If you get on the scales in the morning and weigh 143lb, and, by the evening, you weigh 150lb, especially if you have eaten well and done some exercise that day and even if you haven’t eaten perfectly or exercised that day, it’s easy to feel incredibly disheartened and wonder how on earth this could possibly happen.

Remember this: It is not physically possible to gain 7lb (3kg) of body fat in a single day. The only possible cause is fluid retention. Yet even though the logical part of the female mind will know this, seeing three extra kilos on the scales over the course of just a day, or even a week, will make most women, no matter how logical, feel fat, flat, and lousy. 

There can be numerous factors behind fluid retention; poor lymphatic flow, mineral deficiencies and imbalances, poor thyroid function, excess stress hormone production, and poor progesterone production.

Progesterone is a powerful antianxiety agent, an antidepressant and a diuretic, and it is essential if you are to access fat to utilize it for energy. Without the right amounts you will predominantly utilize glucose as your major fuel—not body fat—which may also lead to breaking your muscles down for additional energy, rather than burning fat.

Stress and sex hormones

When you are internally rattled, cortisol communicates to every cell of your body that there is no food left in the world and, as a result, it wants your body to break muscle down and store fat.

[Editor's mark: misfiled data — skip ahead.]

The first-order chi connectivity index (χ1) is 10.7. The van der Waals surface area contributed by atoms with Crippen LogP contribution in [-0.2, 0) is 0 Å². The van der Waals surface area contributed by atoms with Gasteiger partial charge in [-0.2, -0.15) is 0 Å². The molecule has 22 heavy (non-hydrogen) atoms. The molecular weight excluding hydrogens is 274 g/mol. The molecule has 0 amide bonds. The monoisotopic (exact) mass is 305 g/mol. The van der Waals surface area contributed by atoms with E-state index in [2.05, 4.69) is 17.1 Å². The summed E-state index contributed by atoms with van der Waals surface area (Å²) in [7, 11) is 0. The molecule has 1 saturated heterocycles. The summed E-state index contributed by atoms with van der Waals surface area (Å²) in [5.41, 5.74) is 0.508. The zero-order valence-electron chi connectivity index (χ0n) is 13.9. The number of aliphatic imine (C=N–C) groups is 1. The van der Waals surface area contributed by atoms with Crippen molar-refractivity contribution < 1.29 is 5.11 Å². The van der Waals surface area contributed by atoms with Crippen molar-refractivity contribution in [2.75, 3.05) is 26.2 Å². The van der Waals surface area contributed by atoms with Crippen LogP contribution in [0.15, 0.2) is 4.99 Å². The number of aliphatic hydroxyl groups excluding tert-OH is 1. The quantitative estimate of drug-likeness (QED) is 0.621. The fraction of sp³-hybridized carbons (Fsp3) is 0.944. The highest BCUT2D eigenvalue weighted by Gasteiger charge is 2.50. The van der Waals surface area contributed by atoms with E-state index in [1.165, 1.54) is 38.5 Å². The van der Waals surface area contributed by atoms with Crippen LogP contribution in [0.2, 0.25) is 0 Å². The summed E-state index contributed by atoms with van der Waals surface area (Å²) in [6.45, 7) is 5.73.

Since your body links progesterone to fertility, if your body’s perception is that your life is in danger and that there is no food left in the world, the last thing it wants is for a woman is to conceive, so it shuts down adrenal progesterone production. Estrogen and cortisol, both signaling fat storage, remain, while you’ve lost the counterbalancing hormone that helps use fat as a fuel and also helps gets rid of excess fluid!

I believe this situation alone is a modern-day, monumental shift in female chemistry, and it can wreak havoc on a woman’s emotional and physical wellbeing. A female can go from feeling happy, healthy, balanced, and energized, with great clarity of mind and an even mood, to having a foggy brain and feeling utterly exhausted. Physically she may feel puffy, heavy, bloated and full of fluid, with a sense that her clothes are getting tighter by the minute. And that is just the first half of the cycle!